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Interest rates hit 0.1 per cent – and likely to stay that low for three years, says RBA

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The Reserve Bank has slashed official interest rates to 0.1 per cent and predicted rates would not start rising for at least another three years as it introduced a raft of measures to spark an economic recovery.

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Banks will be under pressure to pass on the rate and if they do variable mortgages will be closer to 2 per cent. Some of the smaller lenders have already moved.

Among the RBA measures will be a $100 billion program of buying government debt (quantitative easing) in the secondary market.

Despite implementing what seems drastic measures the RBA also gave an upbeat assessment saying recent economic data had been a bit better than expected and the near-term outlook was better than it was three months ago.

The RBA has scaled back its forecast of unemployment to a peak of just below 8 per cent from 10 per cent previously. By the end of 2022, it would be about 6 per cent.

It also believes the economy grew in the September quarter after two quarters of negative growth, which put Australia in recession.

However, RBA governor Philip Lowe said stimulus would be needed for some time and the recovery would be bumpy and drawn out and everything remained dependent on the successful containment of COVID-19.

“The global economy has been recovering from the initial virus outbreaks, with the recovery most advanced in China. Even so, output in most countries remains well short of pre-pandemic levels and recent virus outbreaks pose a downside risk to the outlook, particularly in Europe,” Lowe said.

“In Australia, the economic recovery is underway and positive GDP growth is now expected in the September quarter, despite the restrictions in Victoria.

“It will, however, take some time to reach the pre-pandemic level of output. In the central scenario, GDP growth is expected to be around 6 per cent over the year to June 2021 and 4 per cent in 2022.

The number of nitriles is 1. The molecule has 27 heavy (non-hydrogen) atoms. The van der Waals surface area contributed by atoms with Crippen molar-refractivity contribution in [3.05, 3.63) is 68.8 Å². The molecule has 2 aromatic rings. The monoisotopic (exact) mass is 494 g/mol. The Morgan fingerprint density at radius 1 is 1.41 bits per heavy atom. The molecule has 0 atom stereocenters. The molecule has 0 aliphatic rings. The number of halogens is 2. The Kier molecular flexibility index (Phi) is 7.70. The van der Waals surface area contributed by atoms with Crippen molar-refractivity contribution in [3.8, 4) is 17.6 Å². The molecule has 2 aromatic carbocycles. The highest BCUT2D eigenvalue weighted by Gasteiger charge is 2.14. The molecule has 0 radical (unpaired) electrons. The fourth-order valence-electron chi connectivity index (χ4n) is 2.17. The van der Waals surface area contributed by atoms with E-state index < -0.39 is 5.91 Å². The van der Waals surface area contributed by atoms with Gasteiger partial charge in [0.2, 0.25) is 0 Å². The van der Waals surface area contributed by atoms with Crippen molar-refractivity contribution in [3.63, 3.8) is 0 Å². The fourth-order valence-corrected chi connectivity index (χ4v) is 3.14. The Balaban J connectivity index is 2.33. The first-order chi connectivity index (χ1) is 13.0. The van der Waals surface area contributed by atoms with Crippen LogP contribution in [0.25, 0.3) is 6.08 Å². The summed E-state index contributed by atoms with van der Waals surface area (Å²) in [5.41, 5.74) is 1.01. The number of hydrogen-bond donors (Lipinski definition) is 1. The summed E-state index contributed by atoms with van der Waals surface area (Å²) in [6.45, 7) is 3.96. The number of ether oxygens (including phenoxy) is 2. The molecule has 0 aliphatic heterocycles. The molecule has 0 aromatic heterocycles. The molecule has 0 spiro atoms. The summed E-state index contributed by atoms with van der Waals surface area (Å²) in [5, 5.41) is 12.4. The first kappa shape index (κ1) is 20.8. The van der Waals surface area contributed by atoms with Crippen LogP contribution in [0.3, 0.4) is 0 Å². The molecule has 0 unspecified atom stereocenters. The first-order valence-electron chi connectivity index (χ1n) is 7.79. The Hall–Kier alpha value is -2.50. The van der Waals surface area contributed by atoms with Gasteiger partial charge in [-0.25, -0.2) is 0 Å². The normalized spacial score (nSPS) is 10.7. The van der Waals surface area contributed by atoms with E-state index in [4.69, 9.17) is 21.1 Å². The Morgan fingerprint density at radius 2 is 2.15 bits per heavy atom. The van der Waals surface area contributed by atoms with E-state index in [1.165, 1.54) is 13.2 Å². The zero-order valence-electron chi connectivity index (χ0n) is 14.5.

“At the end of 2022, the unemployment rate is forecast to be around 6 per cent.

“Given the outlook for both employment and inflation, monetary and fiscal support will be required for some time.

“For its part, the (RBA) board will not increase the cash rate until actual inflation is sustainably within the 2 to 3 per cent target range. For this to occur, wages growth will have to be materially higher than it is currently.

“This will require significant gains in employment and a return to a tight labour market.

“This extended period of high unemployment and excess capacity is expected to result in subdued increases in wages and prices over coming years. In underlying terms, inflation is forecast to be 1 per cent in 2021 and 1.5 per cent in 2022. In the most recent quarter, year-ended CPI inflation was 0.7 per cent and, in underlying terms, inflation was 1.25 per cent.

“The board views addressing the high rate of unemployment as an important national priority.

“Given the outlook, the board is not expecting to increase the cash rate for at least three years. The board will keep the size of the bond purchase program under review, particularly in light of the evolving outlook for jobs and inflation. The Board is prepared to do more if necessary.”

The full list of RBA measures was:

The bank said that under the program to purchase longer-dated bonds, it would buy bonds issued by the Australian Government and by the states and territories, with an expected 80/20 split.

“The bank remains prepared to purchase bonds in whatever quantity is required to achieve the 3-year yield target. Any bonds purchased to support this target would be in addition to the $100 billion bond purchase program,” Lowe said.

 

 

 

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